Most efficient way to use only a CPU for training

Hi all. I’m running Ray in a machine with 40 CPU cores and 2 GPUs and I want to reduce CPU usage to only one core (in order to let the other free to execute other programs). I tried to set num_cpus=1 when initializing ray (ray.init(num_cpus=1)) but the results was that althoug I set 0 gpus for workers and dirver in my PPO agent, the 40 cores of my machine were used while training. So my question is if there is any way to avoid ray from using more CPUs than specified, like hiding these resources.

I tried to forze the process where I used Ray to use only one CPU (by setting in the same script os.sched_setaffinity(0,{0}). By doing that I achieved apparently what I wanted: to free 39 of the 40 CPUs. But the key is that when examining metrics that I obtanied by doing this with an 8 workers-PPO agent it seemed that sample time of each training iteration was so high if compared with the normal case where all CPUs where used. So I want to know how ray created threads, in order to know if this sample time overhead is due to have 8 workers running on only one CPU or if teh cause is that ray continues considering that 40 CPUs are available and plans tasks to be executed with these resources, finding out that it can run this way and all of them have to be executed in the same CPU.

So my questions are:

  • Is there any other way to force Ray to execute only in one CPU in a multi-CPU system?
  • How does ray cretes threads and tasks for RLLib: considering resources or considering the number of workers specified?
  • Is it possible that the underlying Tensorflow framework is the responsible for using all 40 CPUs even when specifiying ray in its initialization to use only one of them? In this case, is there any to limit it better than using the function os.seched_setaffinity?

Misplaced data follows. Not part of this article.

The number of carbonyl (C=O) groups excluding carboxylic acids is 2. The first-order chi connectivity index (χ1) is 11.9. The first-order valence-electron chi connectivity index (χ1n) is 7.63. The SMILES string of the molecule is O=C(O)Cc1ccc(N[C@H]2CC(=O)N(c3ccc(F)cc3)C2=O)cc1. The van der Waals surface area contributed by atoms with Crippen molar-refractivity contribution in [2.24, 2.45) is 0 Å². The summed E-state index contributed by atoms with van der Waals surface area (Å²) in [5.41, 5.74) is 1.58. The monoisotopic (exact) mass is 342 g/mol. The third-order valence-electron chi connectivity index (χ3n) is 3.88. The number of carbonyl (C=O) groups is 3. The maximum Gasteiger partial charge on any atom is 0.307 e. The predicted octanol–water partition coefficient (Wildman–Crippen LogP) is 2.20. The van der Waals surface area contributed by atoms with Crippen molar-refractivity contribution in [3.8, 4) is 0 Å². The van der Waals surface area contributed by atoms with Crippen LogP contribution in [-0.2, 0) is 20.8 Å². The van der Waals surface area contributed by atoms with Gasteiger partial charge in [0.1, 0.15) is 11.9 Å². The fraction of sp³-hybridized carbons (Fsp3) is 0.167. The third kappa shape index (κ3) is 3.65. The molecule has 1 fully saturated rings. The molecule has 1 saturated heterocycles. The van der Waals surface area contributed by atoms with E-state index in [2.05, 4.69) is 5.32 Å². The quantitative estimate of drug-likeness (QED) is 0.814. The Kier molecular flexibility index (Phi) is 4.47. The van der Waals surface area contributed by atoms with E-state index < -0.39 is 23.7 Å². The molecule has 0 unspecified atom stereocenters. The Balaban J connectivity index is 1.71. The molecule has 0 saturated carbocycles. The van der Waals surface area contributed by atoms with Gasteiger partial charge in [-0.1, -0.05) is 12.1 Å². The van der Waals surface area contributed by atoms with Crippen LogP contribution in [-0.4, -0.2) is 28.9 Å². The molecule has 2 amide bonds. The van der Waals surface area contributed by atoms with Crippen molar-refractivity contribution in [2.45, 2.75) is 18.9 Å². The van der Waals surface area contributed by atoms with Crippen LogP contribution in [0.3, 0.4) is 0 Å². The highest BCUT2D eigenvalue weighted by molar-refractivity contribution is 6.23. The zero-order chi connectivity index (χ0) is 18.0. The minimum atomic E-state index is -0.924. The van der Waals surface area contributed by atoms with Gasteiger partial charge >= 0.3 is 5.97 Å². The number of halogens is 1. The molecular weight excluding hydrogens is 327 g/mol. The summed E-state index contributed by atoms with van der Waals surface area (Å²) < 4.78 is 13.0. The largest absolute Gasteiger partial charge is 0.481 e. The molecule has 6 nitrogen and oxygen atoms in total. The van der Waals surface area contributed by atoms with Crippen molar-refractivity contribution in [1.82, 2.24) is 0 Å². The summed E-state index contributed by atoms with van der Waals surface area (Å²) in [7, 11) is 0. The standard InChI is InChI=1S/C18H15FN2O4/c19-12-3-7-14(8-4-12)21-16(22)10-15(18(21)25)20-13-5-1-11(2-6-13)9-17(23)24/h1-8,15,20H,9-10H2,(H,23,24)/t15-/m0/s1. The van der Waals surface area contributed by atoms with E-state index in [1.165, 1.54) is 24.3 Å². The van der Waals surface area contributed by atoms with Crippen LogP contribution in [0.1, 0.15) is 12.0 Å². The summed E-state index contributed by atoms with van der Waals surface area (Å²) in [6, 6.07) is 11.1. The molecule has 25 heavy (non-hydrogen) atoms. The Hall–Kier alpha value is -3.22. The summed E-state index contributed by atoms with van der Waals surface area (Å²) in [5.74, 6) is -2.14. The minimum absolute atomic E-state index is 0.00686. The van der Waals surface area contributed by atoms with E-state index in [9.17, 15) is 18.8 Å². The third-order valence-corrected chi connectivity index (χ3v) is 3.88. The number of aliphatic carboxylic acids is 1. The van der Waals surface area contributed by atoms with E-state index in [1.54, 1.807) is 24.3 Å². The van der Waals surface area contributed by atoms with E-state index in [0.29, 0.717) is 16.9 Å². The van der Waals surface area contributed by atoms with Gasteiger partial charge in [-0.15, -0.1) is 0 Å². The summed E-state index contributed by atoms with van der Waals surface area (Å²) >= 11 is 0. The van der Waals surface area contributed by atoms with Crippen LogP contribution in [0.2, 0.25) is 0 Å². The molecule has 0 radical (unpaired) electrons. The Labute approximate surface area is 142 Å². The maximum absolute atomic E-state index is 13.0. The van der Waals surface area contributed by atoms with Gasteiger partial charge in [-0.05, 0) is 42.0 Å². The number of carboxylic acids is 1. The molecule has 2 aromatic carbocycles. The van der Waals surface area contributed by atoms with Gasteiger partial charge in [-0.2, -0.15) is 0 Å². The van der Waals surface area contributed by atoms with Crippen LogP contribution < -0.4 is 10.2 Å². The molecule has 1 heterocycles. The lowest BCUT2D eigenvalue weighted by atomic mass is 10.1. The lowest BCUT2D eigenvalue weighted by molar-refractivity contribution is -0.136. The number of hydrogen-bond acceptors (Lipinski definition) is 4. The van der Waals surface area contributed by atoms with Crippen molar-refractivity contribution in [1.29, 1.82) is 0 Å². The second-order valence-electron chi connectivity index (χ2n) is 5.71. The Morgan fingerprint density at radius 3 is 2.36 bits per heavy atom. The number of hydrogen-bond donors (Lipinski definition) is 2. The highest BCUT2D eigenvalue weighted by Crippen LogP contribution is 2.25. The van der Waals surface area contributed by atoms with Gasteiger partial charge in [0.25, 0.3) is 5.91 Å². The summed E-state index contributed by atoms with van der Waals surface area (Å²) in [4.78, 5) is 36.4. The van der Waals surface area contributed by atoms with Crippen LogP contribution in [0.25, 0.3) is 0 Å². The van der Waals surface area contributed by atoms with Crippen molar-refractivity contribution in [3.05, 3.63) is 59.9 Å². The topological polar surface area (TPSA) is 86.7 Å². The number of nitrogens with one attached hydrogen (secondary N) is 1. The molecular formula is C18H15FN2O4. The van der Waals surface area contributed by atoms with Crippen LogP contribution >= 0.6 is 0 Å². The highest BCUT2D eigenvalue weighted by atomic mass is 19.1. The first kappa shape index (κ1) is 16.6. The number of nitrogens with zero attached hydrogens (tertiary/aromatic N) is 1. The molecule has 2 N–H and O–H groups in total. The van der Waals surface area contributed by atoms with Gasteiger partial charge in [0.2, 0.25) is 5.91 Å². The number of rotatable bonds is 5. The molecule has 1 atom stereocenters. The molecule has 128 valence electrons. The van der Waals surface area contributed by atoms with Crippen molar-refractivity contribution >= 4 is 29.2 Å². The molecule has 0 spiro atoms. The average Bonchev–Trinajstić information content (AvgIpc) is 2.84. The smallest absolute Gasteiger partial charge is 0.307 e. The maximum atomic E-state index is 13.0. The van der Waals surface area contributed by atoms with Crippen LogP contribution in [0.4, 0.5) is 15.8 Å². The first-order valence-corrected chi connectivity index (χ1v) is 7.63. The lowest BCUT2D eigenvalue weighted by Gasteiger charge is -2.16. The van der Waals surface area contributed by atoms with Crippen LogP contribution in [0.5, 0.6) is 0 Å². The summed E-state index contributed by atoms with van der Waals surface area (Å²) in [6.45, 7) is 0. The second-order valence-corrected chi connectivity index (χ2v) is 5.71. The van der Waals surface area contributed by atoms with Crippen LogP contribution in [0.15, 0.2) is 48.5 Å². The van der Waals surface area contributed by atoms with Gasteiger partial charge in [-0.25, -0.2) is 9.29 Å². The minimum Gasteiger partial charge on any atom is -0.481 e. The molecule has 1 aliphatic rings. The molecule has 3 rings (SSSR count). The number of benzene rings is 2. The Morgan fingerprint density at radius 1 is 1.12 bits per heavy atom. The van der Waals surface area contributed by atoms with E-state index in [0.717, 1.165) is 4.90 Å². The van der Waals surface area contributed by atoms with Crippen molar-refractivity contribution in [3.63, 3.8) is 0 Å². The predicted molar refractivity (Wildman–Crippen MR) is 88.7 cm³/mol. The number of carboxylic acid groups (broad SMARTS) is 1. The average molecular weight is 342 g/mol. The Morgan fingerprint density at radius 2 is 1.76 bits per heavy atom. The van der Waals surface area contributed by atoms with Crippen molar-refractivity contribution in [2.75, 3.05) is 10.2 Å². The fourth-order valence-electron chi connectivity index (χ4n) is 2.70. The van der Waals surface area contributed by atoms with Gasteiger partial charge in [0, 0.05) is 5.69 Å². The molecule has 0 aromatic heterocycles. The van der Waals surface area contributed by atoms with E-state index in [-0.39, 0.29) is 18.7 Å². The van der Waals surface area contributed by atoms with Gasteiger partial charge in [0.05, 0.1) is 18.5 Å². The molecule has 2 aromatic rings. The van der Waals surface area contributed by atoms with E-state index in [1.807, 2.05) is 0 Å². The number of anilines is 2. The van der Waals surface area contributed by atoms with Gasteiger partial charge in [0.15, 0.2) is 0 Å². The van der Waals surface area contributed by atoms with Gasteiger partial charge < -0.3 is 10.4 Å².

Thanks so much in advance!

Hey @javigm98 , great question!
a) If you are running RLlib through and initialize via ray.init(num_cpus=1) and have num_workers>0, you should see tune blocking the run due to lack of (CPU) resources. For normal algos, you need num_workers+1 CPUs (1 for the driver/local-worker process).
b) If you run “directly”, using an RLlib Trainer instance and calling .train() on this instance repeatedly, then you should see that only num_workers CPUs are being required in your ray.init().

Also not that you can specify more CPUs than your machine actually has in ray.init, which will lead to some workers sharing a CPU (and thus not running truly in parallel).

Hi @sven1977 so if what I want is to let free a big part of my machine CPUs, it is a good idea to configurate the trainer using only two workers and initializing ray with num_cpus=3? Is this going to run the processes only in 3 of the CPUs and let the other 37 totally free? (I mean when calling agent.train())

Yes, it should. If you say ray.init(num_cpus=3), no more than 3 actual CPUs should be used.